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New Trade Act Quietly Increases ACA Reporting Penalties

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July 13, 2015

The Monday before the fourth of July, President Obama signed into law the Trade Preferences Extension Act of 2015, which contained several tax provisions in addition to the trade measures that were the focus of the bill. Among the tax provisions were changes that increase the penalties associated with failure to file or furnish correct “information returns and payee statements,” which include standard information returns, such as Forms W-2 and 1099, as well as the new reporting forms required by the Affordable Care Act (ACA). This table summarizes the responsible parties and forms applicable to the ACA’s reporting requirements.

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ACA reporting became mandatory for responsible entities starting in 2015. The first returns and statements will be provided in early 2016 reflecting the 2015 calendar year. Entities completing the employee statement (the 1095-B or 1095-C, as applicable) must provide one copy to employees and one to the IRS as part of the information return. Thus, a failure that relates to both the information return and employee statement may result in double penalties. For example, failure to send one copy of Form 1095-C to the employee and one copy to the IRS is considered two failures, which may trigger a $500 penalty. The IRS has stated that it does not intend to impose accuracy - related penalties on employers who complete the 2015 filings timely, as long as the employer was acting in good faith.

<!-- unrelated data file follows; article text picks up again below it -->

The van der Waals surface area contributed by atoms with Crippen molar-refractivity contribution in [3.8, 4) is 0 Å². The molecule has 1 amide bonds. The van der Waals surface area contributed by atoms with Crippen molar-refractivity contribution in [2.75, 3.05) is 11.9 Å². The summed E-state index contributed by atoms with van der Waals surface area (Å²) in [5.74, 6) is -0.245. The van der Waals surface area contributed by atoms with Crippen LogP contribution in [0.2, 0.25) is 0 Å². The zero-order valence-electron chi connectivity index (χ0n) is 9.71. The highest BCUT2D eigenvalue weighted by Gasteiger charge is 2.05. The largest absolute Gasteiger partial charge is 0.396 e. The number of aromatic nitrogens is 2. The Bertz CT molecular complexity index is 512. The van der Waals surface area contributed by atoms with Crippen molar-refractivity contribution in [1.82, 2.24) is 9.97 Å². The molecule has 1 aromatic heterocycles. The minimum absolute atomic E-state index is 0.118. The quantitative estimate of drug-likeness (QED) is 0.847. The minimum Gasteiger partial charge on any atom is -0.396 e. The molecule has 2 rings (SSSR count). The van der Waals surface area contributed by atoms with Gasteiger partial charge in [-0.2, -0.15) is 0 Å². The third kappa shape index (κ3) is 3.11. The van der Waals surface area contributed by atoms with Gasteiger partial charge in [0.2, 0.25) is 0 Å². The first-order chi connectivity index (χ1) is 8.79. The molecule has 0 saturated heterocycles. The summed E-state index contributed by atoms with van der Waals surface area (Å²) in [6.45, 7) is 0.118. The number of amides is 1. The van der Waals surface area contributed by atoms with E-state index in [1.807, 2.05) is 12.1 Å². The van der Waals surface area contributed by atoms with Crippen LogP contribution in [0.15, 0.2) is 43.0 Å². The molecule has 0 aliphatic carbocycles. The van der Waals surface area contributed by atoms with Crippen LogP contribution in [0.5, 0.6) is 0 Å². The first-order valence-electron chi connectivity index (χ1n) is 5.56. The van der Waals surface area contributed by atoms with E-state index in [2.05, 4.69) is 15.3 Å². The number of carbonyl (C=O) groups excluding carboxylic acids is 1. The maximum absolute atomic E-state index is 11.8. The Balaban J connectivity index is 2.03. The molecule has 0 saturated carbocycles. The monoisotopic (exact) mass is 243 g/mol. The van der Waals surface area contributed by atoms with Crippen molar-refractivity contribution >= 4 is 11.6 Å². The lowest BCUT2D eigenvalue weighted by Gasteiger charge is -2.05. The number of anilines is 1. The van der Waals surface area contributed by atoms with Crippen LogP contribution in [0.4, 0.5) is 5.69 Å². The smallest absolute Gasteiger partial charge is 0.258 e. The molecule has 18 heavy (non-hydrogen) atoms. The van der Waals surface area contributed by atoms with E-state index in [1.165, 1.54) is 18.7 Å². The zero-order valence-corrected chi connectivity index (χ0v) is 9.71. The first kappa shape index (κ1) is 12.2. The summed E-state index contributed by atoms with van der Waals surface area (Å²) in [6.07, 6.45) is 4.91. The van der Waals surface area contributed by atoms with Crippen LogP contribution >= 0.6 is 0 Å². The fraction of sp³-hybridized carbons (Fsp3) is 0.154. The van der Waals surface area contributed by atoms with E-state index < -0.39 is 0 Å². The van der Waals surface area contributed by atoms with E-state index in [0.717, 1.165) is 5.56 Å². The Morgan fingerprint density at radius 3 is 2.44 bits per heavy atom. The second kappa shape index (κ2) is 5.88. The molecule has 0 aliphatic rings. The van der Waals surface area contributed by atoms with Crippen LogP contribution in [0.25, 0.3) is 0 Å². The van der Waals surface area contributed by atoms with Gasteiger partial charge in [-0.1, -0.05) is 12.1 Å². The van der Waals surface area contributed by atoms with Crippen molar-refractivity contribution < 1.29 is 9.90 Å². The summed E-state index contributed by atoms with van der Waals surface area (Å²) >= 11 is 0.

Click here to review the current and revised penalty structure table.

Filing Extensions
Employers should be able to obtain automatic extensions of time to file the ACA returns with the IRS; however, extensions of time to provide the employee statement (e.g., 1095-B or 1095-C) are more limited. It is our understanding that the IRS intends to revise form 8809—the existing extension form for W-2s and 1099s— to include the ACA forms as eligible for extension. Entities filing form 8809 before the returns are due are granted an automatic 30-day extension. An additional 30-day extension may be requested by submitting a second Form 8809 before the end of the first extension period. Requests for an additional extension of time to file information returns are not automatically granted. Generally, requests for additional time are granted only where it is shown that extenuating circumstances prevented filing by the date granted by the first request.

Extensions for Employee Statements Limited
Employers that require additional time to prepare the employee statements may request an extension of up to 30 days from the original due date (January 31) by submitting a letter to the IRS that contains certain information. There is not an automatic approval process for these types of extensions. The IRS is expected to release further information on the extension process for employee statements. In the meantime, employers should work closely with their insurance broker and other trusted advisers when determining how their organization will address these new requirements.

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